As though life in my happy little ‘hood was not blissful enough, last year Taceaux Loceaux (737 Octavia St., 504-336-3656, or stalk them on Facebook or Instagram), my favorite food truck, opened its long-anticipated brick and mortar location—not in the LGD on Celeste Street where Alex and Maribeth del Castillio originally intended but, better, four short blocks from my house. The avocado fries and the Seoul Man tacos (Bulgogi Chicken, shredded cabbage, cilantro, pickled red onions, and Sriracha aioli on flour tortillas) I am hopelessly addicted to are one the new menu as are all of the other cleverly named favorites including Carnital Knowledge (slow cooked pork, shredded cabbage, radish, cilantro, and chipotle aioli on corn tortillas), Messin’ with Texas (seasoned slow roasted brisket, shredded cabbage, radish, cilantro, crema and salsa picante on flour tortillas), Southern Decadence (twice fried chicken skins, chow chow, and Jezebel sauce on flour tortillas)and All Hat, No Cattle (seasoned beans and rice, shredded cabbage, radish, cilantro, crema and salsa picante on flour tortillas). The only difference now is they now have additional vegan and vegetarian-friendly options, tot nachos, salads, and a full bar.  Check out the new San Diego style burritos with French fried tucked inside. Takeout, delivery and table service are available.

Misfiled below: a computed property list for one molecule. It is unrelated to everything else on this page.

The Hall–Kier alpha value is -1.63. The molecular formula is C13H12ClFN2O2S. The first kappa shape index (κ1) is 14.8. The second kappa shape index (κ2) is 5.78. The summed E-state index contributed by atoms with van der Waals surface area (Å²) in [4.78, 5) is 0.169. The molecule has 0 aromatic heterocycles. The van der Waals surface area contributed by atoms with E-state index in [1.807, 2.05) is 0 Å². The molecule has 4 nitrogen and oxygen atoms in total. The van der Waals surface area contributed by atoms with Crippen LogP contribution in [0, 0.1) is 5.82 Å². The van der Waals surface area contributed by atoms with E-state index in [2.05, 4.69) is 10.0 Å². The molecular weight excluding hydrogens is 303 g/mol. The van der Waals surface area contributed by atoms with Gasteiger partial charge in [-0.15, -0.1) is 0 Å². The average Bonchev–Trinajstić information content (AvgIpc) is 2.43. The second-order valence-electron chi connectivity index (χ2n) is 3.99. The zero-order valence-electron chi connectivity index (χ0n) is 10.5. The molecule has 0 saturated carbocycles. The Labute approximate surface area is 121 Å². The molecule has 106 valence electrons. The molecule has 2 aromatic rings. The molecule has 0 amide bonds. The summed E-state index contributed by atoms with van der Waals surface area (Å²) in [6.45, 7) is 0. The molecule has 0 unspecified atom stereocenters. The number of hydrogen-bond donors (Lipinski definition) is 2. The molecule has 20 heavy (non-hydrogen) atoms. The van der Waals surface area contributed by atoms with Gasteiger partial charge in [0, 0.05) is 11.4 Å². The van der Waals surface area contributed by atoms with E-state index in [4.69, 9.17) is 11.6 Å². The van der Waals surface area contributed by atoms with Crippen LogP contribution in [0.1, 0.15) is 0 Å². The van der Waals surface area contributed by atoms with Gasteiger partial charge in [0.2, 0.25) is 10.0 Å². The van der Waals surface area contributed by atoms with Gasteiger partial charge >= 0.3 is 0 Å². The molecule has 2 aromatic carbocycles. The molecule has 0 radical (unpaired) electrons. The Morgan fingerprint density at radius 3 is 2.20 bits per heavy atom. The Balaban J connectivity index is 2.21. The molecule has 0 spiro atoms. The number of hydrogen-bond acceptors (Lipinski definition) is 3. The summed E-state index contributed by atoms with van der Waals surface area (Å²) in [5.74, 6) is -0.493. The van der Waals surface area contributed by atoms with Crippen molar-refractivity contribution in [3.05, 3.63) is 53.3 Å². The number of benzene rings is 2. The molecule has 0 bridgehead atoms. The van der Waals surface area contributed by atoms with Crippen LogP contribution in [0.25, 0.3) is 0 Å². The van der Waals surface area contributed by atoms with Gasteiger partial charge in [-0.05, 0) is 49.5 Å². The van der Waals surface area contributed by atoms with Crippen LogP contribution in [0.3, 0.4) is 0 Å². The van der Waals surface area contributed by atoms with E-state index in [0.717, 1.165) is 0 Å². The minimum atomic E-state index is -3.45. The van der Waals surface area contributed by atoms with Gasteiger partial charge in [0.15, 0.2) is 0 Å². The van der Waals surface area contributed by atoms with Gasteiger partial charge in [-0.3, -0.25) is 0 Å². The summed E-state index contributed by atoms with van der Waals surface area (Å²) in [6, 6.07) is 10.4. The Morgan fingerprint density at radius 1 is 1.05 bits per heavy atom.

Cooking at home this weekend? My friend, Jennie Merrill, gave me this amazing, highly adaptable recipe for a very low carb lasagna. Check it out:

 

Autumn Kale, Sausage, and Butternut Squash Lasagna

Serves 8-10

  • 1 medium butternut squash
  • 1/2 tablespoon extra virgin olive oil
  • 6 fresh sage leaves
  • 4 sausage links, casing removed and discarded
  • 5 cups chopped kale
  • 3 cloves of garlic, minced
  • 1/4 teaspoon red pepper flakes
  • 1 large shallot, minced
  • salt and pepper, to taste
  • 1 1/2 cups ricotta cheese
  • 1/3 cup grated parmesan cheese (grated not shredded!)
  • 1 large egg, beaten
  • 1 cup shredded gruyere cheese

 

Preheat the oven to 425ºF degrees.